Even more telling, another study, which had originally reported similar findings, still went ahead and lowered the patients’ LDL even more. At follow-up three years later, they discovered that patients with an LDL level below 105 mg/dl (2 mmol/L) had double the mortality rate of those with higher LDL.12

Interestingly, the authors suggest this inverse relationship may be due to low LDL increasing your risk for infectious diseases and cancer, both of which are common killers.

They also review evidence showing older people with high LDL do not die prematurely — they actually live the longest, outliving both those with untreated low LDL and those on statin treatment. One such study13,14 — a meta-analysis of 19 studies — found 92% of individuals with high cholesterol lived longer.

Benefits of statin treatment are overblown

Lastly, the Expert Review of Clinical Pharmacology paper analyzes statin claims, showing how studies exaggerate benefits through a variety of different tactics. Again, in some cases, by simply excluding unsuccessful trials.

“Furthermore, the most important outcome — an increase of life expectancy — has never been mentioned in any cholesterol-lowering trial, but as calculated recently by Kristensen et al.,15 statin treatment does not prolong lifespan by more than an average of a few days,” the authors state.16

Indeed, the study they’re referring to, published in BMJ Open in 2015, which looked at 11 studies with a follow-up between two and 6.1 years, found “Death was postponed between -5 and 19 days in primary prevention trials and between -10 and 27 days in secondary prevention trials.” The median postponement of death in primary prevention trials was 3.2 days, and in secondary prevention trials 4.1 days!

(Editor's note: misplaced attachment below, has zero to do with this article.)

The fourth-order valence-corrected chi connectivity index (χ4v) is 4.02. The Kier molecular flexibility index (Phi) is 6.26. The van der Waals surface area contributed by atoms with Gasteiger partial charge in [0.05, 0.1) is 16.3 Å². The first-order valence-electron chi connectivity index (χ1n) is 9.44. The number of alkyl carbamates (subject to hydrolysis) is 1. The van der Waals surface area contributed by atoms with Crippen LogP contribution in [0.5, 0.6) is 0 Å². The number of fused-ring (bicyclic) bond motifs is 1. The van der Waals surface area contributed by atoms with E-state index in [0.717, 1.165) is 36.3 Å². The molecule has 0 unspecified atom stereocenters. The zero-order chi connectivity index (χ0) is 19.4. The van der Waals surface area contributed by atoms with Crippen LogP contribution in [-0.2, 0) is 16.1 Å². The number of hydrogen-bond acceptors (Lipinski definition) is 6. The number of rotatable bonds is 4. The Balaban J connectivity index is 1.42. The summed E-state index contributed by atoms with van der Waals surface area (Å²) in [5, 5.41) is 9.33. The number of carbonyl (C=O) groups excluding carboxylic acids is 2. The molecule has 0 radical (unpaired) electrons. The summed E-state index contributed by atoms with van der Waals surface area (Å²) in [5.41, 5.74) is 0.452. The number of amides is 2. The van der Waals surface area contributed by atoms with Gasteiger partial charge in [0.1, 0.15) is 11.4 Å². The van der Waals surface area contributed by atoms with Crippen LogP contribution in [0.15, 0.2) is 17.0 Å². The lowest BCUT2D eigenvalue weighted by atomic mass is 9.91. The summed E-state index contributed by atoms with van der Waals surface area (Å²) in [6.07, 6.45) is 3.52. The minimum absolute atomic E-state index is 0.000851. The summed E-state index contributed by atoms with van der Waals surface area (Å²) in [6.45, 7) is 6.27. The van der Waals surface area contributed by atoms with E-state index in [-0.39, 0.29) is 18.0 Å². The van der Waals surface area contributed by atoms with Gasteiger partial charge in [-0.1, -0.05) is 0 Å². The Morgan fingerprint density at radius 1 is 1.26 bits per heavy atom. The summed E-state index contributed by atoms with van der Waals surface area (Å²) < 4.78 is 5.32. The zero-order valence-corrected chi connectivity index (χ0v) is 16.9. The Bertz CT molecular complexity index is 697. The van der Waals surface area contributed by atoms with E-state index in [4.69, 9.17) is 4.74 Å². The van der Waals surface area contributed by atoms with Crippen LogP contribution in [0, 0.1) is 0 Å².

Considering the well-documented health risks associated with statins, this is a mind-bending finding that really should upend the dogma. And yet, the dogma remains, and may even strengthen in coming days.

JAMA editorial calls for end to ‘fake news’ about statins

The cholesterol myth has been a boon to the pharmaceutical industry, as cholesterol-lowering statins — often prescribed as a primary prevention against heart attack and stroke — have become one of the most frequently used drugs on the market. In 2012-2013, 27.8% of American adults over the age of 40 reported using a statin, up from 17.9% a decade earlier.17,18 But that was six years ago, I suspect over a third of adults over the age of 40 are now using statins.

In addition to the BMJ Open study cited above, an evidence report19 by the U.S. Preventive Services Task Force, published November 2016 in JAMA, found 250 people need to take a statin for one to six years to prevent a single death from any cause; 233 had to take a statin for two to six years to prevent a single cardiovascular death specifically. To prevent a single cardiovascular event in people younger than 70, 94 individuals would have to take a statin.

As noted in a 2015 report,20 “statistical deception created the appearance that statins are safe and effective in primary and secondary prevention of cardiovascular disease.” The paper points out that by using a statistical tool known as relative risk reduction, the trivial benefits of statins appear greatly amplified.

Scientific findings such as these are the core reason why statins are given negative press. However, we may soon see a reversal in the news cycle, with negative statin articles being tagged as “fake news.”

According to a June 2019 editorial21 in JAMA Cardiology, written by cardiologist Ann Marie Navar,22 statins are the victim of “fear-based medical information,” just like vaccines, and this is what’s driving patient nonadherence. Cardiovascular Business reported:23

“We know that what people read influences their actions, Navar said, and indeed, one 2016 study in the European Heart Journal found that on a population level, statin discontinuation increased after negative news stories about statins surfaced in those communities.